Measures of expressive behavior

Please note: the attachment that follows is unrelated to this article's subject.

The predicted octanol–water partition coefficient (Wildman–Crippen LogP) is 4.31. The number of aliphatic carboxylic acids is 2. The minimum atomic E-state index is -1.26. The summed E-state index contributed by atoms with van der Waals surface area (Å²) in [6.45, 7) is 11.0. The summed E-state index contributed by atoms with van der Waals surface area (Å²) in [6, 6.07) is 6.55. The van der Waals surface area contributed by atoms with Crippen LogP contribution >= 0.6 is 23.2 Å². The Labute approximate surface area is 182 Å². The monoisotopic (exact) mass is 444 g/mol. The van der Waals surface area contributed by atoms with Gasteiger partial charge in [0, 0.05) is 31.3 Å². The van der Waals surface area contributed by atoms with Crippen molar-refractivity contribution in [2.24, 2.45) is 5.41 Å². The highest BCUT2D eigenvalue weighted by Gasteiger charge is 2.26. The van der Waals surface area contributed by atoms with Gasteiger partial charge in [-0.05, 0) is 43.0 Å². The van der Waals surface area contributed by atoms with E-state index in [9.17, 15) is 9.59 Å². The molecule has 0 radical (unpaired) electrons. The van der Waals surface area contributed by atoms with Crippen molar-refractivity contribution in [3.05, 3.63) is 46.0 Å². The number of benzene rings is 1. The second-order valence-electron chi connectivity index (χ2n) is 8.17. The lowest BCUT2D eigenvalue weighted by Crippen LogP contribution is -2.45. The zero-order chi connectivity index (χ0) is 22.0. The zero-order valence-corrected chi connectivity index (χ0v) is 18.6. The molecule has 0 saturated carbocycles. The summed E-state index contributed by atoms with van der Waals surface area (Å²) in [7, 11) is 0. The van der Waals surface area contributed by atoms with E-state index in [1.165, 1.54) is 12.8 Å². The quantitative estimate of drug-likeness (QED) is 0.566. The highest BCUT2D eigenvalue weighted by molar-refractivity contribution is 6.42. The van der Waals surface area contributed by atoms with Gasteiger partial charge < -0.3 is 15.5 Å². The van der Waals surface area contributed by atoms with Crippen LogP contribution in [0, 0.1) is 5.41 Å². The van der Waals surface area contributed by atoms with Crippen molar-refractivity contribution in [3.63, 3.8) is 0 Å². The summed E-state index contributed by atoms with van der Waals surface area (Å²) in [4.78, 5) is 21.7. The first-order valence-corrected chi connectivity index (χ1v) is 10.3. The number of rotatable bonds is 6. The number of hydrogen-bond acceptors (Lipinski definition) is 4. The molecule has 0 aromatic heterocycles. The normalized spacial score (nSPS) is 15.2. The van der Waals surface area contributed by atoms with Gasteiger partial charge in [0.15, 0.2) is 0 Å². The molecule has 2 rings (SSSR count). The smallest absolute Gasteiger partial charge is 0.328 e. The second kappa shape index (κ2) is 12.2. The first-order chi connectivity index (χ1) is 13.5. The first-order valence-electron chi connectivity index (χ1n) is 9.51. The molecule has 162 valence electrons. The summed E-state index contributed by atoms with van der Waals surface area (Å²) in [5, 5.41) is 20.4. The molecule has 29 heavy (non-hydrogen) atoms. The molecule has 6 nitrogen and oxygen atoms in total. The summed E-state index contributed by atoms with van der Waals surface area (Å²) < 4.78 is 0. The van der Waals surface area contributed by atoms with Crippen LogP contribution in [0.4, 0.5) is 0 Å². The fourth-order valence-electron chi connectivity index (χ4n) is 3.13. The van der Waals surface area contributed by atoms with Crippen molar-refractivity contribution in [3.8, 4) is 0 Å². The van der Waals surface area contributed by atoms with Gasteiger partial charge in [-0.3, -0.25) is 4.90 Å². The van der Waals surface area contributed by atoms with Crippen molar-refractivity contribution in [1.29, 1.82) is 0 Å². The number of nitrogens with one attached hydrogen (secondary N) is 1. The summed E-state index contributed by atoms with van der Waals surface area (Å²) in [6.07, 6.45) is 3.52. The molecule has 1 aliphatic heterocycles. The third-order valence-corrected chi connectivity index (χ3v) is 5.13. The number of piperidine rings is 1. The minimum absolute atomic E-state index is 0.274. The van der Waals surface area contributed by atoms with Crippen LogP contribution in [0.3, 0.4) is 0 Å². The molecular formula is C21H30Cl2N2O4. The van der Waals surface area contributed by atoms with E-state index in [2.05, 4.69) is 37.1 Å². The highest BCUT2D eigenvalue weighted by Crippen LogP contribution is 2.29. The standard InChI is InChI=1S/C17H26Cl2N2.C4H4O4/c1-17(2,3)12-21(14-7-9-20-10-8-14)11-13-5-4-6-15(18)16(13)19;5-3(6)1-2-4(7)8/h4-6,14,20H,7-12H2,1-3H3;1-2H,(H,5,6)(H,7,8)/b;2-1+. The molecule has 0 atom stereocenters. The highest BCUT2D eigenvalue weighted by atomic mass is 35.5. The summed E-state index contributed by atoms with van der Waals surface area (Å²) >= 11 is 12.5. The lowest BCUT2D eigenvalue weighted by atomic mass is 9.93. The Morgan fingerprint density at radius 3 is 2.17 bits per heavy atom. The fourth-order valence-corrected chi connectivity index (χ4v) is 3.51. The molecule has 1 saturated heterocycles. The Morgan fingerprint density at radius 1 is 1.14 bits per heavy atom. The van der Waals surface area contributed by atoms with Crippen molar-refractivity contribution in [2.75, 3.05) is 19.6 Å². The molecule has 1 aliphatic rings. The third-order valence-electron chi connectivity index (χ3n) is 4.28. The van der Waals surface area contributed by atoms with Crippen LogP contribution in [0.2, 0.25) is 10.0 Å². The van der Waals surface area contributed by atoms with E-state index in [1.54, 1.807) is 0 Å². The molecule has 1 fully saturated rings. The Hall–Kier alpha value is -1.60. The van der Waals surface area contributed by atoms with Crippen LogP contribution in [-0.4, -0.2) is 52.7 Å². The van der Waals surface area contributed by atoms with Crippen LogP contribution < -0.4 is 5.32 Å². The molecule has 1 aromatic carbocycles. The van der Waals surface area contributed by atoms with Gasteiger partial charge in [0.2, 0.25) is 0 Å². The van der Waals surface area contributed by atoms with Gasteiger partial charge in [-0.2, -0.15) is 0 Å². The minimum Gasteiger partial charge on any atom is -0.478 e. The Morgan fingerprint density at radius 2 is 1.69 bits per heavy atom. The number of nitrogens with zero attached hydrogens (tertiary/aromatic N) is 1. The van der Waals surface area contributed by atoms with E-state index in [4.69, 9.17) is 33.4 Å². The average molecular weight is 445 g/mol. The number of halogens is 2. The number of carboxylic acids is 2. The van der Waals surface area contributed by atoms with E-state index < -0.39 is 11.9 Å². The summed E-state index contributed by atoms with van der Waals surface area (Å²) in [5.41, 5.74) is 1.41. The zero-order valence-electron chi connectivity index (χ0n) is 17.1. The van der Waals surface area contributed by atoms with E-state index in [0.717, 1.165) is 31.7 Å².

The Interpersonal Communication Rating Protocol (ICRP)  was used to rate facial, bodily, vocal, and verbal expressive behavior in people with PD. Several studies [18,22,40] have validated the use of ICRP items to evaluate expressive behavior in people with PD. The ICRP involved three measurement steps. First, a video camera filmed the face and upper body of people with PD, who were seated, during interviews. Second, short clips were extracted from the last 20 seconds of the interview videotapes when the participant described recent enjoyable events. The third step involved four trained raters separately rating each participant’s behavior during the clip. Participants’ clips were placed in random order on a DVD for viewing. Raters viewed the video channels of clips to rate facial and bodily behaviors, listened to the audio channels to rate vocal and two verbal behaviors (positive content and negative content), and used combined video and audio channels to rate the third verbal behavior “topic control”. Raters used a 5-point Likert scale (score 1 = low and 5 = high) to score their gestalt impression of the frequency, duration, and intensity of each ICRP item. Subsequently, the raters’ scores for each participant were averaged for each ICRP item. Effective reliability [41,42] was used to indicate how reliable the average score of four raters’ ratings was. The equation of effective reliability [41,42] is: where RSB is effective reliability for the average score, n is the number of raters, and r is the average of the interrater reliability of all possible pairs of raters in a group of raters (called mean reliability). The average score from the four raters achieved adequate effective reliability on ICRP items (a mean of RSB = 0.77) for the current study. Raters were blind to participants’ emotion scores to prevent rating biases. After principal component analysis (see S1 Supporting Information), all ICRP items were divided into six domains (Table 1) and integrated into one composite factor: Expressive Activation. Domain scores were created by averaging the scores of items that loaded on the same component. The Expressive Activation score was formed by averaging all ICRP scores after first reverse-scoring the forward slouching and tremors items, which were negatively correlated with the composite factor.